"And they are also paying more because everyone, including the rich and the upper-middle-income group, is benefiting."

By comparison, Singapore's system imposes a smaller burden on middle-income earners while also giving fewer benefits to the rich, Mr Tharman said.

For every $1 paid in taxes by a middle income family, they will get back $2 in subsidies.

For every $1 in taxes the poor pay, which is mainly GST, they get back $6 in subsidies.

For those in the top 10 per cent, for every $1 they pay, they get back 20 cents.

In Finland - often held up with other Scandinavian nations as a model of egalitarianism - for every $1 paid in taxes, the middle-income group receives $1.30.

"It's a complete myth to think that these are egalitarian systems," Mr Tharman said.

Mr Tharman Shanmugaratnam: "We have been upfront.... That's what responsible politics is all about."Video Credits: Toggle.Sg#GE2015 #PAP4SGGet breaking news, live updates, and exclusive content, on the go, please click:
Posted by People's Action Party on Saturday, September 5, 2015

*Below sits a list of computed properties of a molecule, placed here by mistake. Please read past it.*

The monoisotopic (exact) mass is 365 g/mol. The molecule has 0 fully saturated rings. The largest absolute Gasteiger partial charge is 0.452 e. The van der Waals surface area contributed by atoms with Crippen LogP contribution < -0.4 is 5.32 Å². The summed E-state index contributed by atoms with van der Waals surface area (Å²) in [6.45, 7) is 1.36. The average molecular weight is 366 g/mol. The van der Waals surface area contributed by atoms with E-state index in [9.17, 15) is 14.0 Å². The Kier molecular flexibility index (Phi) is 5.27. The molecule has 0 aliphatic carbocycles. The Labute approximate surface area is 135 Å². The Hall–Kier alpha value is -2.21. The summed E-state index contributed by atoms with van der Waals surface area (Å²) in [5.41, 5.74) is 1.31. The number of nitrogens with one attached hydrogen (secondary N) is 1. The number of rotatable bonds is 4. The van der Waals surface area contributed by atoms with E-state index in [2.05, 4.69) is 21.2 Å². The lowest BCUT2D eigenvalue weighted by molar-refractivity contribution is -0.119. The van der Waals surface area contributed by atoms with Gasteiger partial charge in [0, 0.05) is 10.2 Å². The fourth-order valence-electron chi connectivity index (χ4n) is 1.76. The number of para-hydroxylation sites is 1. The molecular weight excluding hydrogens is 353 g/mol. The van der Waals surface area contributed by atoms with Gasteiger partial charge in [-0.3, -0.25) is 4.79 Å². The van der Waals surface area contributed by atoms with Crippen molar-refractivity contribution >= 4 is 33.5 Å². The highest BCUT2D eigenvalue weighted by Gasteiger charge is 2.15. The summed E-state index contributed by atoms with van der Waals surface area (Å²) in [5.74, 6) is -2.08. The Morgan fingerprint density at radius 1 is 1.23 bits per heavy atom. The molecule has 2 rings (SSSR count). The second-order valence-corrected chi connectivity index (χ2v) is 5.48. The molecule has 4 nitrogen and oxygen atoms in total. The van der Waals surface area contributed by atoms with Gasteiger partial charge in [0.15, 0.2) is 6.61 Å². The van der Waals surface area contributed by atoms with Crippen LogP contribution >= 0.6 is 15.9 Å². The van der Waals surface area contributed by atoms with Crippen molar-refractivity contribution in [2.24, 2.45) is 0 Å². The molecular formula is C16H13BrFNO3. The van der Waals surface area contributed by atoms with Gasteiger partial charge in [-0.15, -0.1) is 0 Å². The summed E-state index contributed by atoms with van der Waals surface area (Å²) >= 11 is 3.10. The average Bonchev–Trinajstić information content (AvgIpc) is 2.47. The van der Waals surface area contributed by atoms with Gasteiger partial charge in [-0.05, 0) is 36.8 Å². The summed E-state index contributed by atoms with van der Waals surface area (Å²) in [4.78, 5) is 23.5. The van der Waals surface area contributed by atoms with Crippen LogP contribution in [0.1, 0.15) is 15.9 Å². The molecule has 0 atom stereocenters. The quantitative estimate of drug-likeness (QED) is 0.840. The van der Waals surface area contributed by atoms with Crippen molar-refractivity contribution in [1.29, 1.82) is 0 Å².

He also sought to dispel the "myth" that the Government can draw on investment income in the country's reserves, instead of raising taxes, to fund social spending.

"We are already maxing out on the investment income from our reserves... We're spending it fully on our increased social spending, on healthcare, on our infrastructure.

"It's fully used, there's no more money left there that you can just take without compromising the next generation," he said.

"That's just cheap": People's Action Party's Tharman Shanmugaratnam refutes the opposition's "scaremongering" on what the party will do after #GE2015.
Posted by Channel NewsAsia Singapore on Saturday, September 5, 2015

The Government, he said, has taken measures to raise the revenue needed for the next five years, including raising income and property taxes, and taking more of the returns earned by Temasek Holdings.

These moves will raise an extra $4 billion a year over the next five years, Mr Tharman said.

"We have done it in advance, no bluff, no pretence, we've made very clear we have extra spending needs...

"So when I listened to some of the scaremongering that is going on, not only do they avoid talking about the taxes that they will have to raise if their proposals were to be put into practice, but they also scaremonger, talking about what the PAP will do after the elections. That is just cheap," he said.